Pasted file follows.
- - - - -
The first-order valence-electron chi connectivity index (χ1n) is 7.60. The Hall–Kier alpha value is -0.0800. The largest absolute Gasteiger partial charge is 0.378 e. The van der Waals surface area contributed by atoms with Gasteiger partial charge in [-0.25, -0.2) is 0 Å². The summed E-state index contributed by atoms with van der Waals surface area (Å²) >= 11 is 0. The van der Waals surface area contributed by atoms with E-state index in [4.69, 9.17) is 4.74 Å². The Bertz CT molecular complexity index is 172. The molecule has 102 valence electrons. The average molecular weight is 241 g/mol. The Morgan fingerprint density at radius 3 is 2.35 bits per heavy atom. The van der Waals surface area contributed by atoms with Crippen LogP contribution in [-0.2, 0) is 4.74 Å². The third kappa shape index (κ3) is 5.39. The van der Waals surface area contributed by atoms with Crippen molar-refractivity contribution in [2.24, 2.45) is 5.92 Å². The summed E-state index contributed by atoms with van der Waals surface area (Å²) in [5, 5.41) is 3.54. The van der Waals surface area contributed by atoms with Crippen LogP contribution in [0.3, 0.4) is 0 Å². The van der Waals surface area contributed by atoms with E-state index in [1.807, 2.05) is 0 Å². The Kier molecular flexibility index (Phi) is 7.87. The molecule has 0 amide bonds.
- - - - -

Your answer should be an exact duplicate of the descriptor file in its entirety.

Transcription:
The first-order valence-electron chi connectivity index (χ1n) is 7.60. The Hall–Kier alpha value is -0.0800. The largest absolute Gasteiger partial charge is 0.378 e. The van der Waals surface area contributed by atoms with Gasteiger partial charge in [-0.25, -0.2) is 0 Å². The summed E-state index contributed by atoms with van der Waals surface area (Å²) >= 11 is 0. The van der Waals surface area contributed by atoms with E-state index in [4.69, 9.17) is 4.74 Å². The Bertz CT molecular complexity index is 172. The molecule has 102 valence electrons. The average molecular weight is 241 g/mol. The Morgan fingerprint density at radius 3 is 2.35 bits per heavy atom. The van der Waals surface area contributed by atoms with Crippen LogP contribution in [-0.2, 0) is 4.74 Å². The third kappa shape index (κ3) is 5.39. The van der Waals surface area contributed by atoms with Crippen molar-refractivity contribution in [2.24, 2.45) is 5.92 Å². The summed E-state index contributed by atoms with van der Waals surface area (Å²) in [5, 5.41) is 3.54. The van der Waals surface area contributed by atoms with Crippen LogP contribution in [0.3, 0.4) is 0 Å². The van der Waals surface area contributed by atoms with E-state index in [1.807, 2.05) is 0 Å². The Kier molecular flexibility index (Phi) is 7.87. The molecule has 0 amide bonds.